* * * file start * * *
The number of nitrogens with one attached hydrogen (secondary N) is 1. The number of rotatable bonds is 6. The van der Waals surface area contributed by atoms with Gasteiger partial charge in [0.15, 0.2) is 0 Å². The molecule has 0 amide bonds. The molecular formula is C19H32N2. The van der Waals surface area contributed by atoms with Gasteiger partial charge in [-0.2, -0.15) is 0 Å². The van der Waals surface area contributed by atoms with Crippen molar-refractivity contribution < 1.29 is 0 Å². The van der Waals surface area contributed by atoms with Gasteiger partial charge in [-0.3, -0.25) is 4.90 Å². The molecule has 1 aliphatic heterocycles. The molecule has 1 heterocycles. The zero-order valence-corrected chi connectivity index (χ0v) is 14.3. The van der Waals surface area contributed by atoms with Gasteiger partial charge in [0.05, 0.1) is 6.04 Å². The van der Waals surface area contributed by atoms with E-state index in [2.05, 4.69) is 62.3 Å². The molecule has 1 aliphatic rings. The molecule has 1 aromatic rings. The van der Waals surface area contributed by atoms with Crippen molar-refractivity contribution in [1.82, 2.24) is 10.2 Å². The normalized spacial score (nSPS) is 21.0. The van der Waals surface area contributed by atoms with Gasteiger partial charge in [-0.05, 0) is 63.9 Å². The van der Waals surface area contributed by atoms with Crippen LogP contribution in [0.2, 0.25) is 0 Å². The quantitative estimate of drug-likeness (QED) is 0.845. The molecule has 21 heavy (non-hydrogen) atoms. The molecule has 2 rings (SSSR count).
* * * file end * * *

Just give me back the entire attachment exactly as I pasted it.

The number of nitrogens with one attached hydrogen (secondary N) is 1. The number of rotatable bonds is 6. The van der Waals surface area contributed by atoms with Gasteiger partial charge in [0.15, 0.2) is 0 Å². The molecule has 0 amide bonds. The molecular formula is C19H32N2. The van der Waals surface area contributed by atoms with Gasteiger partial charge in [-0.2, -0.15) is 0 Å². The van der Waals surface area contributed by atoms with Crippen molar-refractivity contribution < 1.29 is 0 Å². The van der Waals surface area contributed by atoms with Gasteiger partial charge in [-0.3, -0.25) is 4.90 Å². The molecule has 1 aliphatic heterocycles. The molecule has 1 heterocycles. The zero-order valence-corrected chi connectivity index (χ0v) is 14.3. The van der Waals surface area contributed by atoms with Gasteiger partial charge in [0.05, 0.1) is 6.04 Å². The van der Waals surface area contributed by atoms with E-state index in [2.05, 4.69) is 62.3 Å². The molecule has 1 aliphatic rings. The molecule has 1 aromatic rings. The van der Waals surface area contributed by atoms with Crippen molar-refractivity contribution in [1.82, 2.24) is 10.2 Å². The normalized spacial score (nSPS) is 21.0. The van der Waals surface area contributed by atoms with Gasteiger partial charge in [-0.05, 0) is 63.9 Å². The van der Waals surface area contributed by atoms with Crippen LogP contribution in [0.2, 0.25) is 0 Å². The quantitative estimate of drug-likeness (QED) is 0.845. The molecule has 21 heavy (non-hydrogen) atoms. The molecule has 2 rings (SSSR count).